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دانلود اپلیکیشن «زیبوک»
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متن انگلیسی فصل
Among the Savages
The flat-topped rock rose up from the yellow, dusty plain of a valley through which ran a river between high, steep banks. On the top of this rock was the Indian village of Malpais. Block above block, each storey smaller than the one below, the tall houses rose in great stone steps into the blue sky. At their feet lay an untidy group of low buildings, and on three sides the tall rocks fell straight down into the plain. A few columns of smoke rose into the still air and were lost.
‘Strange,’ said Lenina. ‘Very strange.’ That was what she called anything that did not please her. ‘I don’t like it. And I don’t like that man.’ She pointed to the Indian guide who had been appointed to take them up to the village. He clearly did not like them either; even the back of the man, as he walked along, seemed to express his hatred of them.
‘Besides,’ she lowered her voice, ‘he smells.’
Bernard did not attempt to deny it. They walked on.
Suddenly it seemed as though the whole air had come alive and was beating, beating with the tireless movement of blood. Up there, in Malpais, the drums were being beaten. Their feet began to obey the beat of that mysterious heart. They walked more quickly. Their path led them to the foot of the rock. Its sides rose above them like a great tower, 90 metres to the top.
‘I wish we could have brought the plane,’ said Lenina, looking up with dislike at the blank rock face. ‘I hate walking. And you feel so small when you’re on the ground at the bottom of a hill.’
They walked along for a time in the shadow of the rock, turned a corner and there, in a dry channel worn away by the water in former times, was the way up. They climbed. It was a very steep path that went from side to side of the channel. Sometimes the drums were almost silent, at others they seemed to be beating only just round the corner.
When they were halfway up, a large bird flew past so close to them that they felt the cold wind from his wings on their faces. In a crack in the rock lay a pile of bones. It was all frighteningly strange, and the Indian smelt stronger and stronger. They emerged at last from the channel into the full sunlight. The top of the rock was a flat platform of stone.
‘Like the Charing-T Tower,’ said Lenina, comforting herself with the memory of something familiar and safe. But she was not allowed to enjoy this comforting comparison for long. The sound of soft footsteps made them turn round. Naked from throat to waist, their dark brown bodies painted with white lines (‘like clay tennis courts’ Lenina was later to explain), their faces wild, not human, painted red, black and yellow, two Indians came running along the path. Fox fur and pieces of red cloth and birds’ feathers were twisted into their black hair. Great brightly coloured headdresses rose above their faces. With every step they took their silver jewellery shook and the bones and coloured stones in their necklaces knocked against each other. They came on without a word, running quietly in their animal-skin shoes. One of them was holding a feather brush. The other carried, in each hand, what looked at a distance like three or four pieces of thick rope. One of the ropes moved and twisted, and suddenly Lenina saw that they were snakes.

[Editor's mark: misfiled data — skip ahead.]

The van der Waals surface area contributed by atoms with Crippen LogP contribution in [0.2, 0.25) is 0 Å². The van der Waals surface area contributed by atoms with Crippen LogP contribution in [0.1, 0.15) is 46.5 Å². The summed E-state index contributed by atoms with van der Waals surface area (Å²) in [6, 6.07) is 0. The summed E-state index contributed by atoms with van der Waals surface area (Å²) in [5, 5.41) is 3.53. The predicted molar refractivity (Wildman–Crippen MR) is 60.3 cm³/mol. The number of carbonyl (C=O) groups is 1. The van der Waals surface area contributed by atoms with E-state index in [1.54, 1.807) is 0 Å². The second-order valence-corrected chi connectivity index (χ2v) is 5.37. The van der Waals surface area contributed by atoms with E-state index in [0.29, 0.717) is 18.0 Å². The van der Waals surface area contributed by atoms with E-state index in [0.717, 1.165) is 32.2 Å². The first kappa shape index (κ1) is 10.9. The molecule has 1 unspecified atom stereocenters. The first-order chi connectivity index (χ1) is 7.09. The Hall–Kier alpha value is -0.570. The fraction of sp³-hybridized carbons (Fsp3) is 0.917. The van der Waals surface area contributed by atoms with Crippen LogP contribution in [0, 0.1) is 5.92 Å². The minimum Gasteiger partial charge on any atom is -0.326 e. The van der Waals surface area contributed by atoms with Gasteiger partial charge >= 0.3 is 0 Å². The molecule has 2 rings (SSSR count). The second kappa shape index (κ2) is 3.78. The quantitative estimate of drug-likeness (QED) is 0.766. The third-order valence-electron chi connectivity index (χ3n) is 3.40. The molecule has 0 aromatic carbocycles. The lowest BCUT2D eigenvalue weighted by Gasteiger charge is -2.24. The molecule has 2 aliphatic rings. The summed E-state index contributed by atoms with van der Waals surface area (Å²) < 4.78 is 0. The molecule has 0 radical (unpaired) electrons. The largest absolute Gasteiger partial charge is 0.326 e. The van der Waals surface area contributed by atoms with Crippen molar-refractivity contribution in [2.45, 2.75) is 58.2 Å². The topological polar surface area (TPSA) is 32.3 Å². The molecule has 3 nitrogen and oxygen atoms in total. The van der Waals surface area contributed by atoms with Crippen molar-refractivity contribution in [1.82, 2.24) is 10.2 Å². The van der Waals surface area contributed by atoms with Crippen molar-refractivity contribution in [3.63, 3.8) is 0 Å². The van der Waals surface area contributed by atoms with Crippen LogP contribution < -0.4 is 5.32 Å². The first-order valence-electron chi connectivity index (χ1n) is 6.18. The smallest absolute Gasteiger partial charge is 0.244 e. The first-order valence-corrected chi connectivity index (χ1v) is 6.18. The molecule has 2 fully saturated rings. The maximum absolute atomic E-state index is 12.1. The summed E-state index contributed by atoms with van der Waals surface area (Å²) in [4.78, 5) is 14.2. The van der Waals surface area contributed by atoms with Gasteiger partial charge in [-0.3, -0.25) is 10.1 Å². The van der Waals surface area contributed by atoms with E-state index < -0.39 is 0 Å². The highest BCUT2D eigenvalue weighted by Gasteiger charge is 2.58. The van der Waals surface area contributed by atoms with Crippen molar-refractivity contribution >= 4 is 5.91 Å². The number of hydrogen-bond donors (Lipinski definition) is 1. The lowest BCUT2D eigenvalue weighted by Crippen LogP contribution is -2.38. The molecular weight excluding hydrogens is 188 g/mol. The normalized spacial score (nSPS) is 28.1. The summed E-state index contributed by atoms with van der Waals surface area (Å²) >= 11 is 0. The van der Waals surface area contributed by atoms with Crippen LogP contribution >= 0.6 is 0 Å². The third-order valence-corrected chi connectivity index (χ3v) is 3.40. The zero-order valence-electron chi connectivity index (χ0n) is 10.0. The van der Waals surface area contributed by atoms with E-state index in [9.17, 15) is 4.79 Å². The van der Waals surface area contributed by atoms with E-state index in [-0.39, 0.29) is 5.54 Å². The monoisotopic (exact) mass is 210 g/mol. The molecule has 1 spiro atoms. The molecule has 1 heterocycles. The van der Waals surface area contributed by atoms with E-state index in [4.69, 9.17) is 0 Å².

The men came nearer and nearer. Their dark eyes looked at her, but without the smallest sign that they had seen her or were aware of her existence. The twisting snake hung still again with the rest. The men passed.
‘I don’t like it,’ Lenina said. ‘I don’t like it.’
She liked even less what she found at the entrance to the village, where their guide had left them while he went inside for instructions. The dirt, to start with - the piles of rubbish, the dust, the dogs, the flies. Her face showed how disgusting she found it. She held her hand to her nose.
‘But how can they live like this?’ she cried, hardly able to believe her own eyes.
‘They’ve been doing it for the last five or six thousand years,’ said Bernard, ‘so I suppose they must be used to it by now.’
‘But cleanliness is next to fordliness,’ she insisted.
‘Yes, and civilization is sterilization,’ Bernard went on with a little smile. ‘But these people have never heard of Our Ford, and they aren’t civilized. So there’s no point in-‘
‘Oh!’ She held his arm. ‘Look.’
An almost naked Indian was very slowly climbing down the ladder from the first floor of one of the houses, with the trembling carefulness of extreme old age. His face was deeply lined and black. The toothless mouth had fallen in. At the corners of the lips and on each side of the chin a few long hairs shone almost white against the dark skin. The long untidy hair hung down in grey threads around his face. His body was bent, nothing but skin and bone. Very slowly he came down, pausing at each step before he placed a foot carefully on the one below.
‘What’s the matter with him?’ whispered Lenina. Her eyes were wide with horror and shock.
‘He’s old, that’s all,’ Bernard answered as carelessly as he could. He too was shocked, but he made an effort to seem unmoved.
‘Old?’ she repeated. But the Director’s old. Lots of people are old. They’re not like that.’